You are here
This exhibit explores the history of west Wilmette, an area whose very definition has changed over time, and is even now a matter about which locals disagree. The exhibit looks for west Wilmette in many places, examining its cultural geography with special attention to the housing boom of the 1950s that turned family farms into distinctive new subdivisions.
World War I commemorates the centennial of U.S. involvement in the First World War from 1917 to 1918. As young men from the adjoining villages of Wilmette and Gross Point eagerly enlisted and were trained and sent to the trenches in France, their families back home worked hard to show support.
This corridor exhibit on the Museum's lower level features a selection of celebrities who have called Wilmette their home. Pictures and stories illuminate the local lives of such accomplished hometown favorites as Bobbi Brown, Jens Jensen, Bill Murray and many others.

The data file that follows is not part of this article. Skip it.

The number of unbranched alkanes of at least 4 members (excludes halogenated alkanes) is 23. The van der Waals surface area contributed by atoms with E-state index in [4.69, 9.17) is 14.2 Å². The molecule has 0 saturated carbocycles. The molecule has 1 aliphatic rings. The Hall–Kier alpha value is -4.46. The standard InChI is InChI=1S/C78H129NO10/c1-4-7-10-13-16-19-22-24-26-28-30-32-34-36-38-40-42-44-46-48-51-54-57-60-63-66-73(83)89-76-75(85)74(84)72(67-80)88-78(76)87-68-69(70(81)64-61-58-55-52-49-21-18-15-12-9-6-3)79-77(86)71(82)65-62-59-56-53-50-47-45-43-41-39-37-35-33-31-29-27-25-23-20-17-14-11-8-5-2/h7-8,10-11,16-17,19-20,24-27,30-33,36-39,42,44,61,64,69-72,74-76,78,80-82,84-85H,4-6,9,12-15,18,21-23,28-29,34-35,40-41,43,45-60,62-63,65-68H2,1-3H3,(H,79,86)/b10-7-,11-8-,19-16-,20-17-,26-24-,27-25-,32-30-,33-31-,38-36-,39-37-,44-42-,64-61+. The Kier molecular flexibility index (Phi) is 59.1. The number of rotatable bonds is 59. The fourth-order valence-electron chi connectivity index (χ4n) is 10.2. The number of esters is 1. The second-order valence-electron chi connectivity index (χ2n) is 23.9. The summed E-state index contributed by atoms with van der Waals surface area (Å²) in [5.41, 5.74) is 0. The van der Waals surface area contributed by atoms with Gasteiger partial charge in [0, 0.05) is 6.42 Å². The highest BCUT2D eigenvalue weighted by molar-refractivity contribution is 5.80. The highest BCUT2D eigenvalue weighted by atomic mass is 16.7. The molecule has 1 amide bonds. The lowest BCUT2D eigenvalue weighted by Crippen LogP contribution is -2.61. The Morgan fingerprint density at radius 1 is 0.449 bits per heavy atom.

The Gross Point Village Hall’s former fire station bay features stories that help to illuminate the special character of our community and its people.
The Gross Point Village Hall had it all: clerk's office, fire department, and police department—including four jail cells. Thanks to this restoration you can find out how it felt to be locked up in one of the gloomy old basement cells. (Kids of all ages love this exhibit!)
On the first floor is this exhibit about the people who settled Gross Point and Wilmette in the 19th century.
Native Americans lived in the Wilmette area for more than 10,000 years. On display are examples of their finely crafted stone tools and ceramic objects, including the haunting "effigy head," one of the oldest and most famous artifacts in our collection.
Don't miss a chance to see locally made objects that are thousands of years old!